Throughout October the annual celebrations of human achievement that are the Nobel prizes have again turned the spotlight of global attention on a small number of especially smart, gifted and brave individuals.
Prizes for medicine, physics, chemistry and economics have all been awarded, along with the peace prize, which went to Congolese gynaecologist Denis Mukwege and Iraqi Yazidi human rights activist Nadia Murad “for their efforts to end the use of sexual violence as a weapon of war and armed conflict”.
There has, however, been one conspicuous exception. There has been no Nobel Prize in Literature this year.
That’s because, officially, there has been a “crisis” in the body that awards the literature Nobel – the Swedish Academy.
“The Swedish Academy is in a state of crisis following a period of strong disagreement between members over important issues,” it announced in April. It said that it had commissioned a legal firm to look into “the extent of the Academy’s knowledge of sexual assaults” involving the husband of one of the Academy’s members. He was subsequently convicted of rape.
At the same time, the investigation “revealed a breach of the Academy’s secrecy rules regarding work with the Nobel Prize in Literature”, the Academy said. Amid the turmoil, it then announced that no literature prize would be awarded in 2018.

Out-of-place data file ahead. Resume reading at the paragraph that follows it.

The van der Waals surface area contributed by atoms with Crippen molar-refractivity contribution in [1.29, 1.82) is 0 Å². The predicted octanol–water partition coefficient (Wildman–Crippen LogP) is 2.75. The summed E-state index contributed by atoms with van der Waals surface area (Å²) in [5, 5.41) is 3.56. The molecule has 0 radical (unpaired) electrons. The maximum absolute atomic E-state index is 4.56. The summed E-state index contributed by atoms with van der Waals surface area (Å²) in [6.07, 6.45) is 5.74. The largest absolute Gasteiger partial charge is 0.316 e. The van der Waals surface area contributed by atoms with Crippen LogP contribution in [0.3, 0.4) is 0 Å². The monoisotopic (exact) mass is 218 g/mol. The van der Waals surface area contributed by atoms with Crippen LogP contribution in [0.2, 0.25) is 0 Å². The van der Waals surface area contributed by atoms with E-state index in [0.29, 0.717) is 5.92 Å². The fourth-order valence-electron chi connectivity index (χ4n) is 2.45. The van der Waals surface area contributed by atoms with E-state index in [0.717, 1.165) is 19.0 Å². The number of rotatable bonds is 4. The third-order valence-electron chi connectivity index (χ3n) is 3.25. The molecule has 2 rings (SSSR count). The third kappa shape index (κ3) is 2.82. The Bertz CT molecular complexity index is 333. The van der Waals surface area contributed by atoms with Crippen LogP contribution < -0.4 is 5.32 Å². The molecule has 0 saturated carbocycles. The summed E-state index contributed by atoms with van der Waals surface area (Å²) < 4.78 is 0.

It would be the first year that no literature Nobel had been awarded since 1949.
The loss is, however, only temporary. The Academy’s intention is that the 2018 literature prize will be awarded next year, at the same time as the 2019 prize. This has happened five times before, although not for many decades.
In September, the Academy said that during the summer and early autumn it had “continued its efforts in re-establishing trust for its activities and the legitimacy of the Nobel Prize for Literature”. It said that this work has now been completed, meaning that the awarding of the 2018 and 2019 prizes could well go ahead as planned.
Recent recipients of the Nobel Prize in Literature include Kazuo Ishiguro in 2017, “who, in novels of great emotional force, has uncovered the abyss beneath our illusory sense of connection with the world”; Bob Dylan in 2016, “for having created new poetic expressions within the great American song tradition”; and Svetlana Alexievich in 2015, “for her polyphonic writings, a monument to suffering and courage in our time”.